Mr. Chair, I would like to point out that, as dean, your remarkable 37 years of uninterrupted service to Parliament is equal to the amount of time it has been since a woman has occupied the chair, and we must admit that is a significant number of years. I am sure you will agree, Mr. Chair, that it is starting to feel like a long time.
The fact that I am a woman is not the only thing I would bring to the table. What I hope to bring to this position is a unique vision of this House. I am not here to oppose anyone. I am here because I hold certain beliefs that I think could provide another way of approaching our responsibilities as parliamentarians.
Of the 30 million people in Canada, we are the 338 who have been chosen to pass legislation for the present and, more than ever, the future of Canadians. Since I was elected the first time, I have been acutely aware of the incredible honour bestowed upon me by my constituents in Brossard—Saint‑Lambert and of the responsibility that I have undertaken to fulfill.
Some of those responsibilities include, and depend on, the constant quest for truthfulness and common good.
As we start this 44th Parliament since Confederation, after close to two years of a public health emergency that changed so much of what we took for granted, I also believe one of our responsibilities is to find joy in the work we do. Loving what we do, this place where we do it and the people who help us do it, for me, are fundamental aspects of a successful parliamentary life.
I associate some of the more meaningful hours I have experienced in this House with debates where members strove to find shared goals. From emergency legislation to support and sustain Canadians through the pandemic, from reconciliation to the right to repair, and from climate change to the Uighur genocide, the 43rd Parliament did allow us to engage in lively and constructive debates.
It cannot and should not be all about insults and accusations, about “gotcha” moments and questionable statements.
What I take from these moments is that we are perfectly capable of rising above partisan bickering when the situation calls for it and that the sense of humour of some members can spice up dry conversations that are sometimes too technical. The ability to find the right words is an art that I admire, and many of my colleagues are experts in that art. Our debates should always exemplify the art of public speaking, and should therefore be conducted with mutual respect and follow the basic rules of courtesy.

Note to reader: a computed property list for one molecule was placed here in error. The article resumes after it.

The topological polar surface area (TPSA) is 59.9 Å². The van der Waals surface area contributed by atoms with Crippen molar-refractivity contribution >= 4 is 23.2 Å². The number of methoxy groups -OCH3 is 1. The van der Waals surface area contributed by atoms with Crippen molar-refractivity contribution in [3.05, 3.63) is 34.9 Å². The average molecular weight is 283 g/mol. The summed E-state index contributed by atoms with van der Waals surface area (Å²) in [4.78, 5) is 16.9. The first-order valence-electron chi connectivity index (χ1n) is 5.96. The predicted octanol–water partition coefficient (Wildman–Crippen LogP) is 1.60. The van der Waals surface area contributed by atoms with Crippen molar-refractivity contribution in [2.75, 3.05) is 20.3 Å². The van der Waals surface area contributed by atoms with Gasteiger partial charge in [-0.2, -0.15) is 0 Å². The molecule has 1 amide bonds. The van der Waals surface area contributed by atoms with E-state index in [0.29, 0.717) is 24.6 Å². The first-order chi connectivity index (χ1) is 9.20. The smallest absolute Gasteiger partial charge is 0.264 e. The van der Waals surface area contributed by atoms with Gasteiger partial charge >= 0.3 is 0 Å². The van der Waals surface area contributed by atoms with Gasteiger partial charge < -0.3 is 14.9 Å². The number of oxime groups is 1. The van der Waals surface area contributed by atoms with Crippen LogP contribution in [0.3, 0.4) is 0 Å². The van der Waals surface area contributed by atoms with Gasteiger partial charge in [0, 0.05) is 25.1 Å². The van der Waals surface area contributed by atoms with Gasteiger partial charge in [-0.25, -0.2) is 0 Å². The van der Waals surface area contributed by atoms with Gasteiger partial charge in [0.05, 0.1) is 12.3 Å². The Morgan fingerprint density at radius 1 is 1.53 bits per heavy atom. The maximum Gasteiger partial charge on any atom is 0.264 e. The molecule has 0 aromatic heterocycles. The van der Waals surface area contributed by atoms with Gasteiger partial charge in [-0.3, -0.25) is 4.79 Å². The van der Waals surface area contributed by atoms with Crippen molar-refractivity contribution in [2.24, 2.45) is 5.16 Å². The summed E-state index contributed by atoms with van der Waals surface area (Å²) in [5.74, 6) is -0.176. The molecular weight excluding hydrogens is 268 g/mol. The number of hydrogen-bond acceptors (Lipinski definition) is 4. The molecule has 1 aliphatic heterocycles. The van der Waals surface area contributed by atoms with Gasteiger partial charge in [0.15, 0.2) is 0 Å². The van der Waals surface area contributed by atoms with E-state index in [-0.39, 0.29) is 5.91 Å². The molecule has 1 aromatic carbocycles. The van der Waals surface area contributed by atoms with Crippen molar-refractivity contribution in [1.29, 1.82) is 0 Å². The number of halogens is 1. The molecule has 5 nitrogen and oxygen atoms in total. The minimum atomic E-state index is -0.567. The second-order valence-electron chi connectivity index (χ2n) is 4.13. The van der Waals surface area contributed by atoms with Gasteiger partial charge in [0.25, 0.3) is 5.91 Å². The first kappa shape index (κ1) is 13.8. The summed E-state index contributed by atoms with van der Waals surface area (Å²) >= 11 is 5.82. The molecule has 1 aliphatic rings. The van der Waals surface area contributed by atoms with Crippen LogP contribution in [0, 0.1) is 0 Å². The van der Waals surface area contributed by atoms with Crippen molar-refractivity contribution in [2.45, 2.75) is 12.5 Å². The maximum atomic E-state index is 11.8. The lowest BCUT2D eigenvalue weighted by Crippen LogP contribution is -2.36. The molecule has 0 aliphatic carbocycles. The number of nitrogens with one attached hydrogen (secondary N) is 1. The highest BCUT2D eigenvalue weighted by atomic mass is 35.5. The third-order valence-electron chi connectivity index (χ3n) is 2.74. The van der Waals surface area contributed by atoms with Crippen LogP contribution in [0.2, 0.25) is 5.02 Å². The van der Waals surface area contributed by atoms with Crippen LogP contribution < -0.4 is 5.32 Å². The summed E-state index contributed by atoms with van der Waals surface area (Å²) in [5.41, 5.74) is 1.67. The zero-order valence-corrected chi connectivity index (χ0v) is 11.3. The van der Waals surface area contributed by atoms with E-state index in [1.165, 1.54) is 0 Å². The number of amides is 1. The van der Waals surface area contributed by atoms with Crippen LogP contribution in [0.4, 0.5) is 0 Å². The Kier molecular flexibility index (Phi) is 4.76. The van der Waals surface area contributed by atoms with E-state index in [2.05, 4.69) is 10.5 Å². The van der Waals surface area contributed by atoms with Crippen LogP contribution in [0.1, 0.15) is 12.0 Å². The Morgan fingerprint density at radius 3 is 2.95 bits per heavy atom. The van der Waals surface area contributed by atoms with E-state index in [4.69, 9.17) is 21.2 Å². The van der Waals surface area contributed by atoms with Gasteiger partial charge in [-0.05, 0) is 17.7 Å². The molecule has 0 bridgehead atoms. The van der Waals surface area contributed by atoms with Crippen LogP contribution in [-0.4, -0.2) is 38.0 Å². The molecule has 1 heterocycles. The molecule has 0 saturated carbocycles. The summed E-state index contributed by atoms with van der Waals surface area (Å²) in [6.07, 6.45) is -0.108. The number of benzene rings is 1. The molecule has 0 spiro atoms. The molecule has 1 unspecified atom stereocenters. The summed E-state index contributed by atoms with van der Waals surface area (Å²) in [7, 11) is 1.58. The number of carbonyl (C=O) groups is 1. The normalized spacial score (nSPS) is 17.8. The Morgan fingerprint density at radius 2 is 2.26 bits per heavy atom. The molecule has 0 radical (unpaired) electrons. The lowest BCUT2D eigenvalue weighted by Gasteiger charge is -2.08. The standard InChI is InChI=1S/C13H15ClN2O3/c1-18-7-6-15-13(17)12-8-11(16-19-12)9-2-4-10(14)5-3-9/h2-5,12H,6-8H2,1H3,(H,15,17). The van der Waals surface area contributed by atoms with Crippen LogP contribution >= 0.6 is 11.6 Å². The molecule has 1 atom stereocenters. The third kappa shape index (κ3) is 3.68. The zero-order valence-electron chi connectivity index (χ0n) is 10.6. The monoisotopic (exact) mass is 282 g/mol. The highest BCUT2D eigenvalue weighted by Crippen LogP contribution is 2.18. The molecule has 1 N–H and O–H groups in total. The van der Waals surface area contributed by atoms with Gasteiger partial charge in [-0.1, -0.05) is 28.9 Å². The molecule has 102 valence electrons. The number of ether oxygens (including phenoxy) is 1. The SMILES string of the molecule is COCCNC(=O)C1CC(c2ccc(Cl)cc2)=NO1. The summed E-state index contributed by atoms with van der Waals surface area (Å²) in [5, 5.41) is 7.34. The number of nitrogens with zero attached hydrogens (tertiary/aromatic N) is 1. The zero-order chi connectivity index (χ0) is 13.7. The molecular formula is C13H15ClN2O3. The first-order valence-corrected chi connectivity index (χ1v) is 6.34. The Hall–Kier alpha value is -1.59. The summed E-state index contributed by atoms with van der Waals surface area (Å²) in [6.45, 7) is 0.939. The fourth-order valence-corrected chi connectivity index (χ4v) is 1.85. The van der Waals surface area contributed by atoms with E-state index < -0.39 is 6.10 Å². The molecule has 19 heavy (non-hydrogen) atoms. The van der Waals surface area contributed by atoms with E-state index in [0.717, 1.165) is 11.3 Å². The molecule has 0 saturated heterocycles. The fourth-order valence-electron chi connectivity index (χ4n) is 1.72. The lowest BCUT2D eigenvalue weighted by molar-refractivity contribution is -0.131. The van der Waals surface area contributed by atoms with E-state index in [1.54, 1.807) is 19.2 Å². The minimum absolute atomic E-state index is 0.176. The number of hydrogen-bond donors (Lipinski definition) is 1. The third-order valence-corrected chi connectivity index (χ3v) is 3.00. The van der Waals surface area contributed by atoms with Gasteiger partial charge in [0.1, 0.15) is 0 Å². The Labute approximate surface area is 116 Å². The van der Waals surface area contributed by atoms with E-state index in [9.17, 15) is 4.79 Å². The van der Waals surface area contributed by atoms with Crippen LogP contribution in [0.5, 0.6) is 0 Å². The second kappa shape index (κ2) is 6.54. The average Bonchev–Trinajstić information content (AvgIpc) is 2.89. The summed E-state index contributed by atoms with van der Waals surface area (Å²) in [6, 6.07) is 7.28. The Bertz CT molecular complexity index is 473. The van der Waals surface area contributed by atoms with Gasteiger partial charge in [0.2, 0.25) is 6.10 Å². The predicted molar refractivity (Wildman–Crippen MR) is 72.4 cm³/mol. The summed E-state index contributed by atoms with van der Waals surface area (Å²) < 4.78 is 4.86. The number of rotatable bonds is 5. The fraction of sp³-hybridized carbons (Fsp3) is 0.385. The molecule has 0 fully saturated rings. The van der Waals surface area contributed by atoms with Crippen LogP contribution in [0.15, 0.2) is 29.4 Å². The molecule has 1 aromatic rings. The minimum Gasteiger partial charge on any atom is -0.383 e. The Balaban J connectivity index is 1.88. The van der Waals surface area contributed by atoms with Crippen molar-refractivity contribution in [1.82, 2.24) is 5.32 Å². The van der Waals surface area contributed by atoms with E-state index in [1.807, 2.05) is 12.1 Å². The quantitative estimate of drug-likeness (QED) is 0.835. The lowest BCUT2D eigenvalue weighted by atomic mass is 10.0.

First and foremost, we are here to pass good laws. Although we all do essential work in our ridings, our primary role is that of legislator, and it takes a team effort to keep our discussions courteous, especially when there are dissenting opinions.
Holding the government to account is the essential element of parliamentary democracy. No government is immune from the necessary scrutiny of its proposed legislation and its management of the public accounts. However, Canadians have told us time and time again that they expect us to do this with far more civility than they see in this place most days.
It is often said that teachers feel a certain dread when bringing students to Parliament or showing them snippets of parliamentary debate. It is also said that our behaviour in this House is so abhorrent that the message it sends to students is exactly the opposite of what teachers would like to convey.
I will go a step further with this. Sometimes, and I am hardly blameless, I listen to the heckling and the insults that fly around the House, particularly during question period, and I ask myself if this how we want to be remembered, or if this is the legacy we would like to leave behind once our time here comes to an end. I have concluded that, for me, the answer to those questions is a resounding no.
Members can reject me if they must, but should I be given the honour of being elected to the Chair, I would strive with all my might to bring dignity to our debates.
Dignity is a principle that is very important to me. No one in this House, whether a parliamentarian or someone else, should be deprived of their dignity as a human being. Let us humbly thank the pages who bring us a glass of water or a lectern. Let us be aware and respectful of the tremendous work done by the interpreters. Let us recognize the sensitive nature of the task that falls to the table officers. Finally, let us remember that, despite our differences, we are all here for one purpose: to pass good legislation.
Joy is also a principle that is extremely important to me, and the joy of music is an endless source of wonder. I dream of creating a parliamentary choir, a goal I have had ever since I learned that several European parliaments have one and that they visit one another.
Over my many years in this place, I have heard people, including journalists, staff and sometimes new members, suggest that some of the traditions and rituals we observe here are silly, arcane or outdated. I tend to disagree, but it does not mean we should not try to create new rituals that, in turn, will become traditions. This is the people's House and we are only temporary occupants and guardians of it.